Ownership of a horse thus requires two things: First of all the ability to afford the purchase price of a horse, although that can be avoided if you or your parents (or an uncle who likes you a lot) breed horses (or if you dare to steal one, despite the risk). Secondly, and this is the part that can't be avoided, you have to have the resources to feed the critter, year round. Pasture land, and more pasture land, and lots of grain (see above, about food scarcity being an ongoing concern  - and by food I mean staple foods such as grain, not luxuries like meat).

Pyramid, not diamond
In modern nations, a graph of the distribution of privilege and material wealth, along a vertical axis, forms a diamond: You have a large middle class, people who are reasonably well-do-to, in terms of privilege and material wealth, and a small upper class, and also a small underclass. The bulge is in the middle.

In most past cultures, including all of the middle ages and most of the renaissance (with the possible exception being the severe economic upheavals brougth about by the black death, in the early renaissance), the graph was instead pyramid-shaped, with a very small upper class, a small middle class, and a large underclass. Well, not just large. Huge. The bulge is at the bottom, and it's absolutely freakin' ginormous!

A bright spot (well, slightly bright, anyway) was that most of the underclass was in a direct client-patron relationship with someone higher up. A middle class man might be a farm owner, and employ half a dozen farmhands or exploit half a dozen slaves. But they were going steady. See also manorialism (not to be confused with feudalism, although many people do) for when a knight (placed on the lowest rung of the hierarchy of the upper class) had this kind of going steady thing, slightly less directly, with an entire village of serfs .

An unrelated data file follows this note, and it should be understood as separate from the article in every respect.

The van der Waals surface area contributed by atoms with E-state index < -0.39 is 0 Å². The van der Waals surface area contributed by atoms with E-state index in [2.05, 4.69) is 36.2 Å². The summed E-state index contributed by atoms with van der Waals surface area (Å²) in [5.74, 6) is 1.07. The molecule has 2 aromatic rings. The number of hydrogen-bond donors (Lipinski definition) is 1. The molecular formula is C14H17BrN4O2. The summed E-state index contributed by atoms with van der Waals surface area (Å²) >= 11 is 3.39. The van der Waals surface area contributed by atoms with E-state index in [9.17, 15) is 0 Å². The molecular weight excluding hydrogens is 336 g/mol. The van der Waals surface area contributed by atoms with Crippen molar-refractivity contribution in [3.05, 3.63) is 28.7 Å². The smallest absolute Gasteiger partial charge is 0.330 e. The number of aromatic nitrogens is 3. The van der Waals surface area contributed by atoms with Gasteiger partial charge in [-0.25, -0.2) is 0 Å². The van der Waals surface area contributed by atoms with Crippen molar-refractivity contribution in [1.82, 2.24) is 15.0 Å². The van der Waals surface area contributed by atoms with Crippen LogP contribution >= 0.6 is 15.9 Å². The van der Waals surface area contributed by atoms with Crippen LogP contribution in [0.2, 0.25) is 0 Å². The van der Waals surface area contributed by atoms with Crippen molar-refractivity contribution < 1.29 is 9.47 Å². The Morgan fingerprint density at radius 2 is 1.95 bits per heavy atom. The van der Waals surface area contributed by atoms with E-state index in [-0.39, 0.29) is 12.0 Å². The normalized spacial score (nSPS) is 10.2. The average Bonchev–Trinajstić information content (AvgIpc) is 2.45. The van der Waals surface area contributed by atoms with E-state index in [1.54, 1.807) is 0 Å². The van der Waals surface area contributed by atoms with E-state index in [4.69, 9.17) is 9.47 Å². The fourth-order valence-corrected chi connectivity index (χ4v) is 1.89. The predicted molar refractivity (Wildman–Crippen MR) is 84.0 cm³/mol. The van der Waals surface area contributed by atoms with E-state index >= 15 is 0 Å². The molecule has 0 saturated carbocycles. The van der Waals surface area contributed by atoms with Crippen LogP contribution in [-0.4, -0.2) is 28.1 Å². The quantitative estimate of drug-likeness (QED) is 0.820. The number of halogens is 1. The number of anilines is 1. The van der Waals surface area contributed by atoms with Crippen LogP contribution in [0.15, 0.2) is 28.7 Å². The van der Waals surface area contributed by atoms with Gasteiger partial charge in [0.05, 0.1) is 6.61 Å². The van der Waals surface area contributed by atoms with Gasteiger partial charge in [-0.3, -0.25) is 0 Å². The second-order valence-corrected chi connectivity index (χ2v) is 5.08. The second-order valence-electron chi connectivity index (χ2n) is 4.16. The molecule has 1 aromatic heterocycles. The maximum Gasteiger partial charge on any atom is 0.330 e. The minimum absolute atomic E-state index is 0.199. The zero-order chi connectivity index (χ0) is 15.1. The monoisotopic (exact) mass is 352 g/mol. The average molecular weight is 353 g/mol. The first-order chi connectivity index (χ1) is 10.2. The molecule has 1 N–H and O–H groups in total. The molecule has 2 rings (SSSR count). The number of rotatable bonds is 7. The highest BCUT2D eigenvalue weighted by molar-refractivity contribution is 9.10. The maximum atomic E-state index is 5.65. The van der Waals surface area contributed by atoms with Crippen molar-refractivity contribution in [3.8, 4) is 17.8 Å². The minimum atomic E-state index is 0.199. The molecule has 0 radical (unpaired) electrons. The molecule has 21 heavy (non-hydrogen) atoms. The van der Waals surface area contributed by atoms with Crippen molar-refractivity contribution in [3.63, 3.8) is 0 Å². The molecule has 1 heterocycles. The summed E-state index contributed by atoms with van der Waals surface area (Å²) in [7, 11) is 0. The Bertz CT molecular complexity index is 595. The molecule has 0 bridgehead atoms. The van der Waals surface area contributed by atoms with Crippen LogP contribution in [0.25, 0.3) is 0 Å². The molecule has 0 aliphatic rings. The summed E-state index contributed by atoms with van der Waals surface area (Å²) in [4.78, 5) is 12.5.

These people didn't really have to fear being fired. When there was less to go around (e.g. during a famine) they suffered for some time, but their positions were relatively secure. In fact, serfs, or "villein" as they were called in some places, were "bound to the land". They couldn't quit. It was illegal for them to leave the manor on which they were born, unless they got permission from the manorial lord.

It was different in the towns, with many of the lower classes being labourers, often day labourers, and thus not having any higher-ups to depend on. When there's a famine, you really don't want to be a town labourer.

No equality meme
Another modern notion, which some people mistakenly bring back with them into the past, is that of equality. The notion that all people should have equal rights and privileges and living standards. No such thing in a medieval setting! It is obvious to everybody that some people are better than others, and as such deserve a higher standard of living and more rights. A peasant might want to become a lord, and thus desire individual betterment, but it would be anachronistic for him to desire that all peasants should live as lords, or that his lord (let alone all lords!) should be brought down to the living standard of a peasant. People didn't think that way.

Some times and places may have been slightly more egalitarian than others, but they'd still be very far from our modern ideal.

Welcome to Elfland!
I did warn you. Elfland ain't Disney. Which do you want? That which is comfortably familiar and boring? Or that which is strange and different? The blue pill or the red pill? Or if you like, postpone your decision until you've read it all...

Peter Knutsen typed these letters